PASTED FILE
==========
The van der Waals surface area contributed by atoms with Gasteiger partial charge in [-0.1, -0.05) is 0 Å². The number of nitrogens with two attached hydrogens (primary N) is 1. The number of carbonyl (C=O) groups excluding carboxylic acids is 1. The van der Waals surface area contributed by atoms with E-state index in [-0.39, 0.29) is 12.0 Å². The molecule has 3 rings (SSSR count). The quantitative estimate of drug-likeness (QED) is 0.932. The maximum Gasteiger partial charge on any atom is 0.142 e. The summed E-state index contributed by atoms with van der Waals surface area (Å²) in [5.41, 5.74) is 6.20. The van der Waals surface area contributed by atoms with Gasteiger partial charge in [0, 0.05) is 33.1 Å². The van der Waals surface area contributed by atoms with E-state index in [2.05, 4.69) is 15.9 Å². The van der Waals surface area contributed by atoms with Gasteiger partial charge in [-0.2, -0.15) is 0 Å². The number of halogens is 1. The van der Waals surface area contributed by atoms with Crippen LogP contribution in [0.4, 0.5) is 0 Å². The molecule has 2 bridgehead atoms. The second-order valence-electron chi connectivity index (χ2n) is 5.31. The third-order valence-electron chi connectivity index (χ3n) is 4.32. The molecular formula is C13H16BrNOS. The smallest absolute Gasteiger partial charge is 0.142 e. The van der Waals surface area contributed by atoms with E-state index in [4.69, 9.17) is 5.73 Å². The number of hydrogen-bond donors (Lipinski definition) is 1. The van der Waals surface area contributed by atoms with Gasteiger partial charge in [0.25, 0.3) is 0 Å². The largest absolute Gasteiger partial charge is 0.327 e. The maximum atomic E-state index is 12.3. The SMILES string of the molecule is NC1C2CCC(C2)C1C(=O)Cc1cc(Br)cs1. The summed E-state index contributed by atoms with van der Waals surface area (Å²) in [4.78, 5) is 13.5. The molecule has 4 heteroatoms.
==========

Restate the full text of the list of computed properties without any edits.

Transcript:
The van der Waals surface area contributed by atoms with Gasteiger partial charge in [-0.1, -0.05) is 0 Å². The number of nitrogens with two attached hydrogens (primary N) is 1. The number of carbonyl (C=O) groups excluding carboxylic acids is 1. The van der Waals surface area contributed by atoms with E-state index in [-0.39, 0.29) is 12.0 Å². The molecule has 3 rings (SSSR count). The quantitative estimate of drug-likeness (QED) is 0.932. The maximum Gasteiger partial charge on any atom is 0.142 e. The summed E-state index contributed by atoms with van der Waals surface area (Å²) in [5.41, 5.74) is 6.20. The van der Waals surface area contributed by atoms with Gasteiger partial charge in [0, 0.05) is 33.1 Å². The van der Waals surface area contributed by atoms with E-state index in [2.05, 4.69) is 15.9 Å². The van der Waals surface area contributed by atoms with Gasteiger partial charge in [-0.2, -0.15) is 0 Å². The number of halogens is 1. The van der Waals surface area contributed by atoms with Crippen LogP contribution in [0.4, 0.5) is 0 Å². The molecule has 2 bridgehead atoms. The second-order valence-electron chi connectivity index (χ2n) is 5.31. The third-order valence-electron chi connectivity index (χ3n) is 4.32. The molecular formula is C13H16BrNOS. The smallest absolute Gasteiger partial charge is 0.142 e. The van der Waals surface area contributed by atoms with E-state index in [4.69, 9.17) is 5.73 Å². The number of hydrogen-bond donors (Lipinski definition) is 1. The van der Waals surface area contributed by atoms with Gasteiger partial charge in [0.25, 0.3) is 0 Å². The largest absolute Gasteiger partial charge is 0.327 e. The maximum atomic E-state index is 12.3. The SMILES string of the molecule is NC1C2CCC(C2)C1C(=O)Cc1cc(Br)cs1. The summed E-state index contributed by atoms with van der Waals surface area (Å²) in [4.78, 5) is 13.5. The molecule has 4 heteroatoms.